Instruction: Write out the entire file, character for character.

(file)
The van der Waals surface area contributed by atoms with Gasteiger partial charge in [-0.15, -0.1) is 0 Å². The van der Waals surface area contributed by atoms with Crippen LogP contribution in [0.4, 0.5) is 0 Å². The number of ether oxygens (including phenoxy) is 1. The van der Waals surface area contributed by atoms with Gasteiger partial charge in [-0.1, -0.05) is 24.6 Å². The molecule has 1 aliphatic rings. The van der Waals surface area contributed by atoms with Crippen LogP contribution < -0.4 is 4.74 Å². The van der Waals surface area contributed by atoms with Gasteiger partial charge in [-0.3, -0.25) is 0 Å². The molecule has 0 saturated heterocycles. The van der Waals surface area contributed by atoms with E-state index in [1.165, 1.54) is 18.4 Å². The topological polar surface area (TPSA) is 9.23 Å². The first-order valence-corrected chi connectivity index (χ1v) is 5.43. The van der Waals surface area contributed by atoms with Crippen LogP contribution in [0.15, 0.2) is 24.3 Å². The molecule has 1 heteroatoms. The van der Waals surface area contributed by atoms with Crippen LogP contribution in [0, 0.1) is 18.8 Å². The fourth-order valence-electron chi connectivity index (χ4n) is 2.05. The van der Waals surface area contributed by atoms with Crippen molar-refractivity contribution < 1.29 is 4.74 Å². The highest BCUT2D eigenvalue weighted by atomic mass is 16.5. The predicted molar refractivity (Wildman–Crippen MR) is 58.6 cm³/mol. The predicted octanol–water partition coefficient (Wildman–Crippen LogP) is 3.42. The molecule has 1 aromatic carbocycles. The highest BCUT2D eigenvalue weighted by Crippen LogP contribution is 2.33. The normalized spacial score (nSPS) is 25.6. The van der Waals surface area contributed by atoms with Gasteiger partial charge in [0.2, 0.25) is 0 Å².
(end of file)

The van der Waals surface area contributed by atoms with Gasteiger partial charge in [-0.15, -0.1) is 0 Å². The van der Waals surface area contributed by atoms with Crippen LogP contribution in [0.4, 0.5) is 0 Å². The number of ether oxygens (including phenoxy) is 1. The van der Waals surface area contributed by atoms with Gasteiger partial charge in [-0.1, -0.05) is 24.6 Å². The molecule has 1 aliphatic rings. The van der Waals surface area contributed by atoms with Crippen LogP contribution < -0.4 is 4.74 Å². The van der Waals surface area contributed by atoms with Gasteiger partial charge in [-0.3, -0.25) is 0 Å². The molecule has 0 saturated heterocycles. The van der Waals surface area contributed by atoms with E-state index in [1.165, 1.54) is 18.4 Å². The topological polar surface area (TPSA) is 9.23 Å². The first-order valence-corrected chi connectivity index (χ1v) is 5.43. The van der Waals surface area contributed by atoms with Crippen LogP contribution in [0.15, 0.2) is 24.3 Å². The molecule has 1 heteroatoms. The van der Waals surface area contributed by atoms with Crippen LogP contribution in [0, 0.1) is 18.8 Å². The fourth-order valence-electron chi connectivity index (χ4n) is 2.05. The van der Waals surface area contributed by atoms with Crippen molar-refractivity contribution < 1.29 is 4.74 Å². The highest BCUT2D eigenvalue weighted by atomic mass is 16.5. The predicted molar refractivity (Wildman–Crippen MR) is 58.6 cm³/mol. The predicted octanol–water partition coefficient (Wildman–Crippen LogP) is 3.42. The molecule has 1 aromatic carbocycles. The highest BCUT2D eigenvalue weighted by Crippen LogP contribution is 2.33. The normalized spacial score (nSPS) is 25.6. The van der Waals surface area contributed by atoms with Gasteiger partial charge in [0.2, 0.25) is 0 Å².